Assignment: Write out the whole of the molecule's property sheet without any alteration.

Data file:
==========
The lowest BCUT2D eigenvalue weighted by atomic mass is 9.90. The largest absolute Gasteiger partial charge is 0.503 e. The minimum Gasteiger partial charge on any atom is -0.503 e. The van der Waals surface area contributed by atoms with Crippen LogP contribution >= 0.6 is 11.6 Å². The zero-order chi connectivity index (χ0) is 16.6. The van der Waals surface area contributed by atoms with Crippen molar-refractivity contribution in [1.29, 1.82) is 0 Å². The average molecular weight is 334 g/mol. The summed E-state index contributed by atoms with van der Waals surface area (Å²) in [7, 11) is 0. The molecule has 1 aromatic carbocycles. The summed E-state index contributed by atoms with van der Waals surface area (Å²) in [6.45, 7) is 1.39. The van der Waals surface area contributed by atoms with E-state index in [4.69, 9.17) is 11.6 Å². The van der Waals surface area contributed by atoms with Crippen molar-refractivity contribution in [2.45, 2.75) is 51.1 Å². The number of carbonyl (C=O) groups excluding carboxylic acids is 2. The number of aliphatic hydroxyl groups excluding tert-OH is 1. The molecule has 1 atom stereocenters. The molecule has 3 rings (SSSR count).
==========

The lowest BCUT2D eigenvalue weighted by atomic mass is 9.90. The largest absolute Gasteiger partial charge is 0.503 e. The minimum Gasteiger partial charge on any atom is -0.503 e. The van der Waals surface area contributed by atoms with Crippen LogP contribution >= 0.6 is 11.6 Å². The zero-order chi connectivity index (χ0) is 16.6. The van der Waals surface area contributed by atoms with Crippen molar-refractivity contribution in [1.29, 1.82) is 0 Å². The average molecular weight is 334 g/mol. The summed E-state index contributed by atoms with van der Waals surface area (Å²) in [7, 11) is 0. The molecule has 1 aromatic carbocycles. The summed E-state index contributed by atoms with van der Waals surface area (Å²) in [6.45, 7) is 1.39. The van der Waals surface area contributed by atoms with E-state index in [4.69, 9.17) is 11.6 Å². The van der Waals surface area contributed by atoms with Crippen molar-refractivity contribution in [2.45, 2.75) is 51.1 Å². The number of carbonyl (C=O) groups excluding carboxylic acids is 2. The number of aliphatic hydroxyl groups excluding tert-OH is 1. The molecule has 1 atom stereocenters. The molecule has 3 rings (SSSR count).